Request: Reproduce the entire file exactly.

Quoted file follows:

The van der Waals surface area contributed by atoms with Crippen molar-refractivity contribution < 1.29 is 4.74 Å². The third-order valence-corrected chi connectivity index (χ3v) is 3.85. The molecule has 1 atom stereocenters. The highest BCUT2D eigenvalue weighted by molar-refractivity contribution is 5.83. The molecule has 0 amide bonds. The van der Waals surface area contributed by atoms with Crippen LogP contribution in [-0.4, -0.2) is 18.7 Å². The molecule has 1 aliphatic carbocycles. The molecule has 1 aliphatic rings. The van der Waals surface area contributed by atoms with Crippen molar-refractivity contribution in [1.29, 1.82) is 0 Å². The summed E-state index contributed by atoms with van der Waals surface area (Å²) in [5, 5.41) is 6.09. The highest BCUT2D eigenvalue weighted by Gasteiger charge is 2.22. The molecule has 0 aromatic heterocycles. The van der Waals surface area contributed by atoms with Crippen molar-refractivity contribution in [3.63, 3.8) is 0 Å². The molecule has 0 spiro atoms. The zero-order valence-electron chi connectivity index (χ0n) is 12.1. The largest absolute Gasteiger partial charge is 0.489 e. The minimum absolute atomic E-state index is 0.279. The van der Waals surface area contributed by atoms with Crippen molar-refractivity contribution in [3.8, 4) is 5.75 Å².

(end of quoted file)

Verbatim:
The van der Waals surface area contributed by atoms with Crippen molar-refractivity contribution < 1.29 is 4.74 Å². The third-order valence-corrected chi connectivity index (χ3v) is 3.85. The molecule has 1 atom stereocenters. The highest BCUT2D eigenvalue weighted by molar-refractivity contribution is 5.83. The molecule has 0 amide bonds. The van der Waals surface area contributed by atoms with Crippen LogP contribution in [-0.4, -0.2) is 18.7 Å². The molecule has 1 aliphatic carbocycles. The molecule has 1 aliphatic rings. The van der Waals surface area contributed by atoms with Crippen molar-refractivity contribution in [1.29, 1.82) is 0 Å². The summed E-state index contributed by atoms with van der Waals surface area (Å²) in [5, 5.41) is 6.09. The highest BCUT2D eigenvalue weighted by Gasteiger charge is 2.22. The molecule has 0 aromatic heterocycles. The van der Waals surface area contributed by atoms with Crippen molar-refractivity contribution in [3.63, 3.8) is 0 Å². The molecule has 0 spiro atoms. The zero-order valence-electron chi connectivity index (χ0n) is 12.1. The largest absolute Gasteiger partial charge is 0.489 e. The minimum absolute atomic E-state index is 0.279. The van der Waals surface area contributed by atoms with Crippen molar-refractivity contribution in [3.8, 4) is 5.75 Å².